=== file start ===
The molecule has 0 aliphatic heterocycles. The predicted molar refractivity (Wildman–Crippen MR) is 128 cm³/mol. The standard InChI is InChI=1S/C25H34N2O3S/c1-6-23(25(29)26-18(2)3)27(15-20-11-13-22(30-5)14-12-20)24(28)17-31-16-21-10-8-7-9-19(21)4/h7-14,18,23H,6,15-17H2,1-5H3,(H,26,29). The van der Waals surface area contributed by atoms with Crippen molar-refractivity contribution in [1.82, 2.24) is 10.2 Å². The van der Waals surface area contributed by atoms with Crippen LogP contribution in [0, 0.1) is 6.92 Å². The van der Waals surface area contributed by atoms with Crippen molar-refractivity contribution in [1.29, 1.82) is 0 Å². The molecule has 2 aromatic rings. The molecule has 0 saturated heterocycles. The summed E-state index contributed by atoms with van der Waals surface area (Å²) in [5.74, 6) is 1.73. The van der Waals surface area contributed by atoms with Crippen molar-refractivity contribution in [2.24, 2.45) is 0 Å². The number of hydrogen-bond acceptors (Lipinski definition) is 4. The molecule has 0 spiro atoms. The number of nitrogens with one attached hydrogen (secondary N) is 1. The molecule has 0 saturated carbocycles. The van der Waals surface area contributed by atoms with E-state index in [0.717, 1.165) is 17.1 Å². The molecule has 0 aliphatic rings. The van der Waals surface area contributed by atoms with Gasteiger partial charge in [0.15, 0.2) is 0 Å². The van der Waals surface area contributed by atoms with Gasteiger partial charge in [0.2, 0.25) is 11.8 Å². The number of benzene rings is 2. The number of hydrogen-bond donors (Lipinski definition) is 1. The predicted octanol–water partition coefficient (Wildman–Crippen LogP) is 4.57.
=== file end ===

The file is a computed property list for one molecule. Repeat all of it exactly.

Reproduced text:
The molecule has 0 aliphatic heterocycles. The predicted molar refractivity (Wildman–Crippen MR) is 128 cm³/mol. The standard InChI is InChI=1S/C25H34N2O3S/c1-6-23(25(29)26-18(2)3)27(15-20-11-13-22(30-5)14-12-20)24(28)17-31-16-21-10-8-7-9-19(21)4/h7-14,18,23H,6,15-17H2,1-5H3,(H,26,29). The van der Waals surface area contributed by atoms with Crippen molar-refractivity contribution in [1.82, 2.24) is 10.2 Å². The van der Waals surface area contributed by atoms with Crippen LogP contribution in [0, 0.1) is 6.92 Å². The van der Waals surface area contributed by atoms with Crippen molar-refractivity contribution in [1.29, 1.82) is 0 Å². The molecule has 2 aromatic rings. The molecule has 0 saturated heterocycles. The summed E-state index contributed by atoms with van der Waals surface area (Å²) in [5.74, 6) is 1.73. The van der Waals surface area contributed by atoms with Crippen molar-refractivity contribution in [2.24, 2.45) is 0 Å². The number of hydrogen-bond acceptors (Lipinski definition) is 4. The molecule has 0 spiro atoms. The number of nitrogens with one attached hydrogen (secondary N) is 1. The molecule has 0 saturated carbocycles. The van der Waals surface area contributed by atoms with E-state index in [0.717, 1.165) is 17.1 Å². The molecule has 0 aliphatic rings. The van der Waals surface area contributed by atoms with Gasteiger partial charge in [0.15, 0.2) is 0 Å². The van der Waals surface area contributed by atoms with Gasteiger partial charge in [0.2, 0.25) is 11.8 Å². The number of benzene rings is 2. The number of hydrogen-bond donors (Lipinski definition) is 1. The predicted octanol–water partition coefficient (Wildman–Crippen LogP) is 4.57.